Outstanding Achievement in Law Enforcement Volunteer Programs

The Outstanding Achievement in Law Enforcement Volunteer Programs recognizes volunteer programs that demonstrate innovative, effective practices for augmenting sworn or civilian staff and/or improving service delivery to their communities. This year's award is sponsored by the the Reserve Police Officers Association and the Masters Degree in Homeland Security Program at Pace University in New York.

Members of the IACP Police Administration Committee meet annually to judge the award applications and select winning agencies.

This year’s winners of the IACP Outstanding Achievement in Law Enforcement Volunteer Programs are the Colorado Springs, Colorado, Police Department and the North Richland Hills, Texas, Police Department. The following agencies were recognized for Honorable Mention:Alexandria, VA, Police Department; California Highway Patrol; Greater Manchester Police, UK; Newport Beach, CA, Police Department; Port St. Lucie, FL, Police Department; Surprise Police, AZ, Department; Elk Grove Police, CA, Department



These agencies were honored at a award reception sponsored by Pace University and the Reserve Police Officers Association on October 25 during the recent IACP annual conference in Orlando, Florida.

Pictured from left to right: Colorado Springs Police Department (CSPD) Deputy Chief Vince Niski; CSPD Deputy Chief Mark Smith; Jean Kraus, CSPD Volunteer Program Administrator; Kathy Rowlands, CSPD Volunteer Program Coordinator; Barbara Fallon, Station Team Leader for North Richland Hills Police Department (NRHPD); NRHPD Director Eric Younkin; NRHPD Assistant Chief Mike Young; NRHPD Chief Jimmy Perdue; former IACP 2nd Vice-President Ronald Serpas; Brooke Webster, Reserve Police Officers Association; and James Albrecht, PACE University.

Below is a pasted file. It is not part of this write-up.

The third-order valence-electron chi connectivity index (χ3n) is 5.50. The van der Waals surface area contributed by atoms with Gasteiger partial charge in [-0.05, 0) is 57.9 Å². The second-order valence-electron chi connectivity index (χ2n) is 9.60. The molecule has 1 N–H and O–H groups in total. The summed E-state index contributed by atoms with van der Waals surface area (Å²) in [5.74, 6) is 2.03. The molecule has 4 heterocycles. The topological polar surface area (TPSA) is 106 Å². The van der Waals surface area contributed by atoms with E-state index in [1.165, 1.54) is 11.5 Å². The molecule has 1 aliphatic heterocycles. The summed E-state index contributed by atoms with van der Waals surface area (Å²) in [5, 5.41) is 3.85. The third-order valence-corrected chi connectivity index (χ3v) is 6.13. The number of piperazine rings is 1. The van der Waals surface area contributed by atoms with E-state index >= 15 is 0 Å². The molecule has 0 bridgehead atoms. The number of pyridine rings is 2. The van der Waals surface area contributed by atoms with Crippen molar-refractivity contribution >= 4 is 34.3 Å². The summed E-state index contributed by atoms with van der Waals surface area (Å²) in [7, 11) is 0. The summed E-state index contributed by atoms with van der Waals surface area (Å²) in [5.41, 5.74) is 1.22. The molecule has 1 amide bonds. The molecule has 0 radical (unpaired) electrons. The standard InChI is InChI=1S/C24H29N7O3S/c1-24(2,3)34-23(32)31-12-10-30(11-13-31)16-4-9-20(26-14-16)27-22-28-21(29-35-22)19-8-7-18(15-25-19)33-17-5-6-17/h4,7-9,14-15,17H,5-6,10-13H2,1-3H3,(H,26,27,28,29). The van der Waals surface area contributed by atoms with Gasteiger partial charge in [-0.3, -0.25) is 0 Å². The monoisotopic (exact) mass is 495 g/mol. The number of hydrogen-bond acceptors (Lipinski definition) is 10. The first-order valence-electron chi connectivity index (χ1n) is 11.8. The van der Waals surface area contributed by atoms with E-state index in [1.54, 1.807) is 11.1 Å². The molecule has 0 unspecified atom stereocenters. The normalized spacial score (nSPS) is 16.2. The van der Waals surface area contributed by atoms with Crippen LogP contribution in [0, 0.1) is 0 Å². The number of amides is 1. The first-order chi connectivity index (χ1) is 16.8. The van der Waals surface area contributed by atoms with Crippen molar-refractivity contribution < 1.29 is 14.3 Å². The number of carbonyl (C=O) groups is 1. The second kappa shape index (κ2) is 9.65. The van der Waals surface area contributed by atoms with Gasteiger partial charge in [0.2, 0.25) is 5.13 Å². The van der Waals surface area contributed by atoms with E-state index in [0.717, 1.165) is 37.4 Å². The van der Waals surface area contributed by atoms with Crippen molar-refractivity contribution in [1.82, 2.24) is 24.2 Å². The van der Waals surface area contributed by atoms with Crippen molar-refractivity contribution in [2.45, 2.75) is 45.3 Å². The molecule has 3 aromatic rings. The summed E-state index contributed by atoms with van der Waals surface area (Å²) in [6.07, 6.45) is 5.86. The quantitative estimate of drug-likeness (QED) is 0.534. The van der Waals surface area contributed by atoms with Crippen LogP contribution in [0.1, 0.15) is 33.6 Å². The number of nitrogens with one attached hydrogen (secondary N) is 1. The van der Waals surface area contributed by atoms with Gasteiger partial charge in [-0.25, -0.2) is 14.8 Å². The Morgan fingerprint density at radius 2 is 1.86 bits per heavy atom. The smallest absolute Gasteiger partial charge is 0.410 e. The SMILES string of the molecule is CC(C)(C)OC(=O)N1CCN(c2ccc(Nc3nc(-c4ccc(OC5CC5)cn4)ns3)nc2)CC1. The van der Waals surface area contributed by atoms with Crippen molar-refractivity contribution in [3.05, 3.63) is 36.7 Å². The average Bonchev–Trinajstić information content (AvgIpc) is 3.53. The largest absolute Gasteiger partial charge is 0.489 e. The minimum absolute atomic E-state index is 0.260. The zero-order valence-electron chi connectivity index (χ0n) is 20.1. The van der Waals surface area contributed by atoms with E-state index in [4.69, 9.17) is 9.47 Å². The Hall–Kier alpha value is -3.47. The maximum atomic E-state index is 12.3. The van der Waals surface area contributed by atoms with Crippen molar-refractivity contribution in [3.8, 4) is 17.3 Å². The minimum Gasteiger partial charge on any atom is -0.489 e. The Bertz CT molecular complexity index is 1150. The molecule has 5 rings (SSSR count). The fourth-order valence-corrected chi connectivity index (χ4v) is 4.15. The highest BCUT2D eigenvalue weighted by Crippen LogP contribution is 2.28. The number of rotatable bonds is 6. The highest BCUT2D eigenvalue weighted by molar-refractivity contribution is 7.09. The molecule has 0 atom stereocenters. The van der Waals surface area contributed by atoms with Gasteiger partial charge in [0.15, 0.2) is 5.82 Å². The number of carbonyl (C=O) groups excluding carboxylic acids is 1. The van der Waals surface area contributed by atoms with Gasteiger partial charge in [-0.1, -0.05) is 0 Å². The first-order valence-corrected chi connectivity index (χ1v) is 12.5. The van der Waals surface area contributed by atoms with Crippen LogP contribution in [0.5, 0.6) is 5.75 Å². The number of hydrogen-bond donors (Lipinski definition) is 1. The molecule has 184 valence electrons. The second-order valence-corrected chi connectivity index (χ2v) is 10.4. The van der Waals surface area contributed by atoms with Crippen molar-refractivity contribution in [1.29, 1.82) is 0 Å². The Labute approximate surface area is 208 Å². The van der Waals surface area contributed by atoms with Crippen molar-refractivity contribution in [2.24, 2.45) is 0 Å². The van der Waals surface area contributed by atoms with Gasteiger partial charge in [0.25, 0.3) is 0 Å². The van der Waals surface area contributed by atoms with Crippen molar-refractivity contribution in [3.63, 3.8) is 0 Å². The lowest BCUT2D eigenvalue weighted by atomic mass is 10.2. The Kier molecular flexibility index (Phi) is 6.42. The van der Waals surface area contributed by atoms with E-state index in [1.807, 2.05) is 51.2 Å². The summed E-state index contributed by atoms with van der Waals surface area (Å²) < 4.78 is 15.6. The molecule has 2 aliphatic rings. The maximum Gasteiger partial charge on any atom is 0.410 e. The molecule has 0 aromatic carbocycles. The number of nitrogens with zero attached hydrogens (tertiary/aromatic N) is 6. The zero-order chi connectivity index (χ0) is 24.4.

Established in 2003, the goal of the award program is to recognize the value that volunteers provide to state and local law enforcement and to institutionalize the theories and practices of the national Volunteers in Police Service (VIPS) Program. The Volunteers in Police service (VIPS) program has its roots in the USA Freedom Crops initiative which followed the September 11 attacks. Citizen Corps was created in 2002 to help coordinate volunteer activities to make communities safer, stronger, and better prepared to respond to any emergency situation. It provides opportunities for people to participate in a range of measures to make their families, their homes, and their communities safer from the threat of crime, terrorism, and disasters of all kinds.

Citizen Corps partner programs build off the successful efforts in many communities around the country to prevent crime and respond to emergencies. VIPS is one of five Citizen Corps partner programs. The IACP manages the VIPS program in partnership with the Bureau of Justice Assistance, Office of Justice Programs, U.S. Department of Justice


Click here to download the application for 2015. For more information, contact Don Evans at evans@theiacp.org

The International Association of Chiefs of Police: IACP Homepage